More and more vintage Chrysler cars and trucks are being rescued from fields, woods, junkyards and the crusher than ever before. From the beginning (1924), Walter Chrysler set out to build a superior automobile and in keeping with that idea throughout his tenure as the supreme leader of the company that bore his name, he was sure to include things that were uncommon for cars and trucks in the low and mid-price field. One such aspect was four-wheel hydraulic brake systems in every car and truck they built, while the competitors were still using mechanical brakes which required frequent adjustments and were unreliable in terms of uniform braking of each wheel. While the more luxurious and expensive cars of the day (Duisenberg, Packard, Cord, etc.) used hydraulic brakes all around, GM and Ford did not change over until the middle to late thirties respectively. Shifting back to the 1930’s we find that with the end of the 1934 model production run, Chrysler had built the last “Chrysler” badged automobile to use wood as a structural component as the 1935 model PJ introduced the era of the all steel bodied low price car. This type of construction was unusual for most cars at that time but unheard of in a car that sold for a mere $510 FOB. Ford and GM continued to use wood for several more years.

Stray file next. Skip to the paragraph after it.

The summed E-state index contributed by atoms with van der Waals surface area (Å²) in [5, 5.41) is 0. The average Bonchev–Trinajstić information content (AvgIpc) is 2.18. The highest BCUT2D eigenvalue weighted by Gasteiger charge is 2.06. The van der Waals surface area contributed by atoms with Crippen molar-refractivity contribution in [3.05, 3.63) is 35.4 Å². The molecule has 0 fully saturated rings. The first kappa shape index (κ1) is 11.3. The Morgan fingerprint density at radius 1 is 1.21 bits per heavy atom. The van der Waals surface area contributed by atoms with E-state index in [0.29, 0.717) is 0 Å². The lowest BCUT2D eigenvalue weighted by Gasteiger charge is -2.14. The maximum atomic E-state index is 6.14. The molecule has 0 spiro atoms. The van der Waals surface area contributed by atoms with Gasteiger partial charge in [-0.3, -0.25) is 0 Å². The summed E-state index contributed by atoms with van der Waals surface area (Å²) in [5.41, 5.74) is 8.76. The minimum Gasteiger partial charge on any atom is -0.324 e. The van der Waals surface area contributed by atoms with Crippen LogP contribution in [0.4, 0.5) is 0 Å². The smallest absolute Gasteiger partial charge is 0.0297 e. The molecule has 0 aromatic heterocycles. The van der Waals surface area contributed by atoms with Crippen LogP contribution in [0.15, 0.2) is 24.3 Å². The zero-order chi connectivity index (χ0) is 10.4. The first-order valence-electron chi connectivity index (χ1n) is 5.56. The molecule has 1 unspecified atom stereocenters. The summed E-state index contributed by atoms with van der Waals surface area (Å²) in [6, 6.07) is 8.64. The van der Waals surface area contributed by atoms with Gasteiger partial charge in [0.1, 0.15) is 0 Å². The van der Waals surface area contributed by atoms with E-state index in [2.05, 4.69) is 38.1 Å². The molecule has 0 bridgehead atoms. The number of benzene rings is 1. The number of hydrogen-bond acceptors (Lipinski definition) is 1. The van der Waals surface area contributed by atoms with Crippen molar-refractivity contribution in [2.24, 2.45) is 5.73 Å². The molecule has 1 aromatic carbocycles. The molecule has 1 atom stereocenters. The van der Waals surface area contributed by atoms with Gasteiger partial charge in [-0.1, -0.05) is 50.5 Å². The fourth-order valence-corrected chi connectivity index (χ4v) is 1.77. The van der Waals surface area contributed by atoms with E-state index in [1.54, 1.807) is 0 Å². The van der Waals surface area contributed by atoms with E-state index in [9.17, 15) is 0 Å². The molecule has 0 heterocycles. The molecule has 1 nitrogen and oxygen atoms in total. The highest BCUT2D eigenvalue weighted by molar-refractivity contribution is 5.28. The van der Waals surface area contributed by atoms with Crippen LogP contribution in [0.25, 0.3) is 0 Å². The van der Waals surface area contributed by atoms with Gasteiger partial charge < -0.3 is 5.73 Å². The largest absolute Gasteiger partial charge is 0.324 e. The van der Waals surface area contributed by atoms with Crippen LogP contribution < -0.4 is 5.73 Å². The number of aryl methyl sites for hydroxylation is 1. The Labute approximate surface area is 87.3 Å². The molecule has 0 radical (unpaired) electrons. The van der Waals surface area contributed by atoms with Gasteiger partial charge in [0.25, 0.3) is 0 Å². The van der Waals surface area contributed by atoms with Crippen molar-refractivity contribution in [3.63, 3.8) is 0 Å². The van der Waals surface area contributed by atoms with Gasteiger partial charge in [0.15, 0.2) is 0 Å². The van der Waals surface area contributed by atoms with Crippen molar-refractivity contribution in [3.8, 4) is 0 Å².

Finally, the 1935 model introduced the most advanced flathead six cylinder in the industry and Chrysler used this engine with relatively few modifications until it was replaced by the slant six engine in 1960.Rated at 82 HP it placed fit neatly between the Chevrolet six at 80 HP and the (large) Ford flathead V8 at 85 HP. Additionally, this new engine known as the ‘L – Head’ Six had the most advanced cooling system of any engine built at that time. Using a water distribution tube that ran the length of the camshaft and extending the water jacket to the bottom of the connecting rods produced a cooling process that kept the block uniformly cooled – front to rear and top to bottom. As we all know, the cooler the engine runs the less friction is produced resulting in better fuel economy and oil consumption. The engines are factory balanced and valves are located within the block and are perfectly uncomplicated requiring little or no maintenance. All Chrysler engines were mounted on what Chrysler had dubbed “Floating Power” (introduced several years earlier) that is, mounting the engine on blocks of rubber instead of directly to the frame thus removing engine vibration that would ordinarily be transferred to the body through the frame. Additionally, the positioning of these motor mounts gave the engine perfect weight balance which further reduced harshness and vibration. This engine was used continually in regular production (with very minor changes) from 1935 – 1959 but carried over for nearly another two decades in commercial use. NOS parts are easy to locate making this one of the most economical engines to rebuild and operate.